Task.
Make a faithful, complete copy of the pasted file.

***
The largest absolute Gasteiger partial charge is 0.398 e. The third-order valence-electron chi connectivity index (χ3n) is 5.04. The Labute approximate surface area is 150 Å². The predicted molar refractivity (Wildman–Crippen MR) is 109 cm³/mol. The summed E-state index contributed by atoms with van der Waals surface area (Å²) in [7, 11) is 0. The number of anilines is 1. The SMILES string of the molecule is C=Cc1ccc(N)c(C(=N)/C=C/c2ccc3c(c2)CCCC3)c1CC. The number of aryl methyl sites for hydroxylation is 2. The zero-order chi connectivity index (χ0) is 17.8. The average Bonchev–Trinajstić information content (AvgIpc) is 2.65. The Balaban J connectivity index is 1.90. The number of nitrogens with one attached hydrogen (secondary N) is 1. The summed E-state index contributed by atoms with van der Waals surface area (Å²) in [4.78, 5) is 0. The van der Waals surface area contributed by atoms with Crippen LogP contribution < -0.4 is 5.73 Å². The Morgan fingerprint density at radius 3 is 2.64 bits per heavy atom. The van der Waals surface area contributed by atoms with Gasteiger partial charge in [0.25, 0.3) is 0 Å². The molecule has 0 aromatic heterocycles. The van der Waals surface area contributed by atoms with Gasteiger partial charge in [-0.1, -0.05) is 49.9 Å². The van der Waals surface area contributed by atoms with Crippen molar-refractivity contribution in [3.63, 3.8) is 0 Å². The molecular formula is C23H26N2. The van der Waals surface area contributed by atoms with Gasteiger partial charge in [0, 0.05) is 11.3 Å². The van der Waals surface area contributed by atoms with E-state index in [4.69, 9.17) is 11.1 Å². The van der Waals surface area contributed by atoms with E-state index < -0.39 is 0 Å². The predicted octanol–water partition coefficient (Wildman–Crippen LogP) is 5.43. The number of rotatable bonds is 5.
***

The largest absolute Gasteiger partial charge is 0.398 e. The third-order valence-electron chi connectivity index (χ3n) is 5.04. The Labute approximate surface area is 150 Å². The predicted molar refractivity (Wildman–Crippen MR) is 109 cm³/mol. The summed E-state index contributed by atoms with van der Waals surface area (Å²) in [7, 11) is 0. The number of anilines is 1. The SMILES string of the molecule is C=Cc1ccc(N)c(C(=N)/C=C/c2ccc3c(c2)CCCC3)c1CC. The number of aryl methyl sites for hydroxylation is 2. The zero-order chi connectivity index (χ0) is 17.8. The average Bonchev–Trinajstić information content (AvgIpc) is 2.65. The Balaban J connectivity index is 1.90. The number of nitrogens with one attached hydrogen (secondary N) is 1. The summed E-state index contributed by atoms with van der Waals surface area (Å²) in [4.78, 5) is 0. The van der Waals surface area contributed by atoms with Crippen LogP contribution < -0.4 is 5.73 Å². The Morgan fingerprint density at radius 3 is 2.64 bits per heavy atom. The van der Waals surface area contributed by atoms with Gasteiger partial charge in [0.25, 0.3) is 0 Å². The molecule has 0 aromatic heterocycles. The van der Waals surface area contributed by atoms with Gasteiger partial charge in [-0.1, -0.05) is 49.9 Å². The van der Waals surface area contributed by atoms with Crippen molar-refractivity contribution in [3.63, 3.8) is 0 Å². The molecular formula is C23H26N2. The van der Waals surface area contributed by atoms with Gasteiger partial charge in [0, 0.05) is 11.3 Å². The van der Waals surface area contributed by atoms with E-state index in [4.69, 9.17) is 11.1 Å². The van der Waals surface area contributed by atoms with E-state index < -0.39 is 0 Å². The predicted octanol–water partition coefficient (Wildman–Crippen LogP) is 5.43. The number of rotatable bonds is 5.